The University of Pretoria’s Professor Roula Inglesi-Lotz has landed one of the top positions in the energy sector, having just been appointed vice-principal: regional affairs of the International Association for Energy Economics (IAEE) for one year.
Professor Inglesi-Lotz,is also the president of the South African Association for Energy Economics (SAAEE), which is an affiliate of the IAEE. Her participation in the two prominent energy bodies should be a welcome development particularly as the country is looking to adopt cleaner and alternative sources of electricity to address the energy crisis it is currently facing.
“This role and portfolio is crucial in current times,” said Professor Inglesi-Lotz. “International collaboration between research and science communities is imperative in finding solutions in the energy sector, particularly when countries go through a transition period on the road to sustainability and cleaner environments,” said the professor.
She said she feels greatly honoured to be nominated to serve on the council of an organisation that consists of hundreds of members and more than 30 country affiliates. “I am thankful for the organisation’s appreciation of my hard work over the past few years, and that I am involved at an international level, but also leading the South African affiliate. And of course to top it off, to be elected to that crucial position of Regional Affairs,” said Professor Inglesi-Lotz.
The main objective of IAEE, said the professor, is to provide for the mutual association of individuals who are interested in energy economics. The idea is to create a forum for multi-national, multi-disciplinary discussion, and to provide a means of professional communication and constructive dialogue.
SAAEE’s expertise lies in energy economics and policy and aims to establish a national forum for energy specialists from various spheres in the energy sector. These include critical spheres such as academia, industry, government, private and public sector. It also plays an advisory role in policy propositions and implementations.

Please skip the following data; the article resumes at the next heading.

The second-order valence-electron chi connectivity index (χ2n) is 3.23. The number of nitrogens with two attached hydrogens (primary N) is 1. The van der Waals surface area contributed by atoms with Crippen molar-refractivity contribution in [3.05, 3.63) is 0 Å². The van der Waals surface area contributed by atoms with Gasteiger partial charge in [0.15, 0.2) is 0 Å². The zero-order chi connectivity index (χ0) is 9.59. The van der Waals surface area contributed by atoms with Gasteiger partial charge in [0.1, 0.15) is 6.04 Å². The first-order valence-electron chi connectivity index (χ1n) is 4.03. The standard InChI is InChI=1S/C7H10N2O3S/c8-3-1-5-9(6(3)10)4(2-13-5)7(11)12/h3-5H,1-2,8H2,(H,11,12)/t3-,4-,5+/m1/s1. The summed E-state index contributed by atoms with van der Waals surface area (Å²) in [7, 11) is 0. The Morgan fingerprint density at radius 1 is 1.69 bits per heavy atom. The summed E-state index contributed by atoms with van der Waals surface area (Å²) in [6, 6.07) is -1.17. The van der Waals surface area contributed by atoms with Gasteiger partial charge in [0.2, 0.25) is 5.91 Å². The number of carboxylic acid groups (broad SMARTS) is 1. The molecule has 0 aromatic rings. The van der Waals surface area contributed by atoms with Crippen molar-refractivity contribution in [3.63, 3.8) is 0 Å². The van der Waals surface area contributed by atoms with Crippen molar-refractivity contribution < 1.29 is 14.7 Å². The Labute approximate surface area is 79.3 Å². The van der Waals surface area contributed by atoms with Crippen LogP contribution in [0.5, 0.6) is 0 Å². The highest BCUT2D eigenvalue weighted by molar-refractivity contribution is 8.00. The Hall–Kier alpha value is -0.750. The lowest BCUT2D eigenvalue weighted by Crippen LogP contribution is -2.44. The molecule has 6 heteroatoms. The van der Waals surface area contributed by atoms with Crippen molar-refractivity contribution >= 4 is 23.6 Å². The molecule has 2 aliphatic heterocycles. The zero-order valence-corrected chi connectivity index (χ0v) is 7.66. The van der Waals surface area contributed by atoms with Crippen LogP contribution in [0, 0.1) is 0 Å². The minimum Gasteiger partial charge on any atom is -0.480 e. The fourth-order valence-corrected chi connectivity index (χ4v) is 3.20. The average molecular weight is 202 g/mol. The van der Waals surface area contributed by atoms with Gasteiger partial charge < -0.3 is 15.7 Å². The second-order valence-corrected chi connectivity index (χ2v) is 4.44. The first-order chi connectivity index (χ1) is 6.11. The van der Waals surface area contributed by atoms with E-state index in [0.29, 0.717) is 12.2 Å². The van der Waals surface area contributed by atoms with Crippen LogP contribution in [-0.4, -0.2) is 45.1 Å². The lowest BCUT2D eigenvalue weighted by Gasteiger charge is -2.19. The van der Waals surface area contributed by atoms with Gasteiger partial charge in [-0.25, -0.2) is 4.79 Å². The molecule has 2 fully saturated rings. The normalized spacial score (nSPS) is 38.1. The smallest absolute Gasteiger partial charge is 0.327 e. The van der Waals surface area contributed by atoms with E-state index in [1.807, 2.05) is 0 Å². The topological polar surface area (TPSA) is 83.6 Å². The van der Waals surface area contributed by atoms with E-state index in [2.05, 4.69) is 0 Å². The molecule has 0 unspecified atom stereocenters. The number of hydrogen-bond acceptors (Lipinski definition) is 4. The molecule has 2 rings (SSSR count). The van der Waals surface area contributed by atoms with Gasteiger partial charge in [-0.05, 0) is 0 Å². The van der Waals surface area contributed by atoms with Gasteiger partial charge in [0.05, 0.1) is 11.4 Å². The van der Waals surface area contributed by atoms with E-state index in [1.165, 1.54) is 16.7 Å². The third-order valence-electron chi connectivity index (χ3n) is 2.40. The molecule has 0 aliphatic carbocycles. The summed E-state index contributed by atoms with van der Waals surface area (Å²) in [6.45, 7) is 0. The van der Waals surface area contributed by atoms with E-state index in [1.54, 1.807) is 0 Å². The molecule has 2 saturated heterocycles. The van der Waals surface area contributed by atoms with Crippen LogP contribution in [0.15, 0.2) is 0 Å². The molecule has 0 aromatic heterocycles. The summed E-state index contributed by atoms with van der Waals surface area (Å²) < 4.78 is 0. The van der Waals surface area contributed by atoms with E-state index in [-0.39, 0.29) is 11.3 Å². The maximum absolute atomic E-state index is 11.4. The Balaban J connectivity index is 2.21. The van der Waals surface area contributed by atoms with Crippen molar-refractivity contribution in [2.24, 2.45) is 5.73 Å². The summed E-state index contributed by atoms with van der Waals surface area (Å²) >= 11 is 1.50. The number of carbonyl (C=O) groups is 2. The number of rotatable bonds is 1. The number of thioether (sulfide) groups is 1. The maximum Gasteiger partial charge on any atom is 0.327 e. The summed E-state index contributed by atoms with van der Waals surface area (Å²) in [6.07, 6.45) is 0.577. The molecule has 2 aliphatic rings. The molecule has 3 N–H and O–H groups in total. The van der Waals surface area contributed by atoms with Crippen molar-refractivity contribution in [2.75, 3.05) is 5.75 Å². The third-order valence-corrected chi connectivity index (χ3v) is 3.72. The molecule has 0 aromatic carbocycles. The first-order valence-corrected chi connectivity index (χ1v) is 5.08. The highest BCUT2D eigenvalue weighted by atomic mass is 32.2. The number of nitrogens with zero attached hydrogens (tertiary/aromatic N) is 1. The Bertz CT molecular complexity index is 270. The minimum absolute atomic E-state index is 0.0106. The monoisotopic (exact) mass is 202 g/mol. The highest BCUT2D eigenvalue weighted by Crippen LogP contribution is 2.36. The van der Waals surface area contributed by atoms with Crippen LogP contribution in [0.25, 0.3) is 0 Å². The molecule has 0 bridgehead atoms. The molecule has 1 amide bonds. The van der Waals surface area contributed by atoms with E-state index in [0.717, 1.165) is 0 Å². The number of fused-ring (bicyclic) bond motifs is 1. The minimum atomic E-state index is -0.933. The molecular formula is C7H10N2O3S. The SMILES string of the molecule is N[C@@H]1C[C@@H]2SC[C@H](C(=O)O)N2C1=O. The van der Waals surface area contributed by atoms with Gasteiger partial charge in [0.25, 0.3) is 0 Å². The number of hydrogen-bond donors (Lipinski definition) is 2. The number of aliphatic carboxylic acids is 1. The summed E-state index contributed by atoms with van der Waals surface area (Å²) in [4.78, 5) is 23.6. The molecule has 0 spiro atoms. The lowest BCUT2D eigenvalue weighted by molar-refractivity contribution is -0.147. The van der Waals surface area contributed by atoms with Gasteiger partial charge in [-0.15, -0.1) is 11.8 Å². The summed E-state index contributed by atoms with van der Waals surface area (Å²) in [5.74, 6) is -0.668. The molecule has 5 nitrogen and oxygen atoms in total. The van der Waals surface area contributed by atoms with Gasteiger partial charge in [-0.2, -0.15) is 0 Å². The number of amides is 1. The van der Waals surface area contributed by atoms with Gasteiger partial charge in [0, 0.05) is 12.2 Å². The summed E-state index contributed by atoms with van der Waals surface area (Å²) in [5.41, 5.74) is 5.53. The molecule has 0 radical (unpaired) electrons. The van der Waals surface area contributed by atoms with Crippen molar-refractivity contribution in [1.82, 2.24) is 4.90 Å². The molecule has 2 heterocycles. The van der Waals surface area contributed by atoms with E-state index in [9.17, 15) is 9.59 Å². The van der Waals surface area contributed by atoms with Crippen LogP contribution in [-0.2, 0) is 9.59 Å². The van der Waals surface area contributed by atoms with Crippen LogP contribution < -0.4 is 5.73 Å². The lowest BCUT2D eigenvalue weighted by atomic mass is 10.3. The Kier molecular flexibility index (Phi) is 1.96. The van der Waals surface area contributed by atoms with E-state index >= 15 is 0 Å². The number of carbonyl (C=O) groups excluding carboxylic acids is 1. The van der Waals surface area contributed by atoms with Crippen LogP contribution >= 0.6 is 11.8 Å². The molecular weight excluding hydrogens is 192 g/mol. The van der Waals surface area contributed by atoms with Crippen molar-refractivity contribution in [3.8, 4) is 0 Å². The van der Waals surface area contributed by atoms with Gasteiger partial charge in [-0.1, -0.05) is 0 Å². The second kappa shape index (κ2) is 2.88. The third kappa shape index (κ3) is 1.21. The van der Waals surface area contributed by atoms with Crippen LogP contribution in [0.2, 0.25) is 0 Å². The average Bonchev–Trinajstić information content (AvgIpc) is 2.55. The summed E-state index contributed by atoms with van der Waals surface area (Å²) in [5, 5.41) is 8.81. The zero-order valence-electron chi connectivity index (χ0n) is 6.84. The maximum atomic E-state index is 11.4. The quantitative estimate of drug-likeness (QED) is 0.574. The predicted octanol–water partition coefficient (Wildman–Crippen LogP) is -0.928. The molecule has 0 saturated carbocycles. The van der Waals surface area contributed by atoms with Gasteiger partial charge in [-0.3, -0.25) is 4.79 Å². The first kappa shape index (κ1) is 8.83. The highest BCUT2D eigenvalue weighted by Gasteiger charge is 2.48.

Essentially one of Professor Inglesi-Lotz’s responsibilities is to provide leadership to and oversight of the organisation’s regional and country affiliates. This entails establishing connections with areas that are currently under-represented globally.
She said the first thing she would do is “to do a thorough analysis of the evolution of the organisation’s membership through the years, and how it compares to other energy economics research communities around the world”.
Said Professor Inglesi-Lotz: “Next, I’m hoping to establish a programme of interactive engagements within the leadership of regional and country affiliates. Such interactions will aim to have a win-win outcome, from the affiliates and membership to IAEE management and vice versa.”
She reckoned that the IAEE is an organisation that promotes gender equality in all aspects of leadership and management. She also expressed a view that women from the developing world generally do not get opportunities in the global forums and this is why she feels “so proud to be representing that demographic”. She added that she would use her position to promote regional integration and co-operation in research.
Professor Inglesi-Lotz said she feels gratified and inspired when she works with women in science. While many are not yet in a position to affect policymaking, she noted, what they can do is act as role models for young women interested in science and academia.